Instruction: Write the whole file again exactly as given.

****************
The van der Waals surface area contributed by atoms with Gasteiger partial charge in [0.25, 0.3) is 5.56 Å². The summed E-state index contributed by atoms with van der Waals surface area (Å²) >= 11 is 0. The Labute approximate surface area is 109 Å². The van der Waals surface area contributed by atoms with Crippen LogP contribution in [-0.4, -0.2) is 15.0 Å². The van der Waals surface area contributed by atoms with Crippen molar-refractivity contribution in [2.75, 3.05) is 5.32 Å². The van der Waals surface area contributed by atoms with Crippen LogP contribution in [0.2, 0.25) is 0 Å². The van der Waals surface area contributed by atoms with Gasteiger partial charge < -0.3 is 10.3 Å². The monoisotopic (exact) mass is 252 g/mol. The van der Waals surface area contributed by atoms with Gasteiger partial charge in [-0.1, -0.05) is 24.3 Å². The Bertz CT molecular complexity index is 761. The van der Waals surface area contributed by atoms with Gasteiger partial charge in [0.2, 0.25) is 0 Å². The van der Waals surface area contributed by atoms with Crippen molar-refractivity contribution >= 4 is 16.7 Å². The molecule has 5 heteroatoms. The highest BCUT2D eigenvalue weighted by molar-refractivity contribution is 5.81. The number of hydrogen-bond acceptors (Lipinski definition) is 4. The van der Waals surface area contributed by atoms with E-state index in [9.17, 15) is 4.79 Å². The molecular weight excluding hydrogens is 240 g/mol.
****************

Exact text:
The van der Waals surface area contributed by atoms with Gasteiger partial charge in [0.25, 0.3) is 5.56 Å². The summed E-state index contributed by atoms with van der Waals surface area (Å²) >= 11 is 0. The Labute approximate surface area is 109 Å². The van der Waals surface area contributed by atoms with Crippen LogP contribution in [-0.4, -0.2) is 15.0 Å². The van der Waals surface area contributed by atoms with Crippen molar-refractivity contribution in [2.75, 3.05) is 5.32 Å². The van der Waals surface area contributed by atoms with Crippen LogP contribution in [0.2, 0.25) is 0 Å². The van der Waals surface area contributed by atoms with Gasteiger partial charge < -0.3 is 10.3 Å². The monoisotopic (exact) mass is 252 g/mol. The van der Waals surface area contributed by atoms with Gasteiger partial charge in [-0.1, -0.05) is 24.3 Å². The Bertz CT molecular complexity index is 761. The van der Waals surface area contributed by atoms with Gasteiger partial charge in [0.2, 0.25) is 0 Å². The van der Waals surface area contributed by atoms with Crippen molar-refractivity contribution >= 4 is 16.7 Å². The molecule has 5 heteroatoms. The highest BCUT2D eigenvalue weighted by molar-refractivity contribution is 5.81. The number of hydrogen-bond acceptors (Lipinski definition) is 4. The van der Waals surface area contributed by atoms with E-state index in [9.17, 15) is 4.79 Å². The molecular weight excluding hydrogens is 240 g/mol.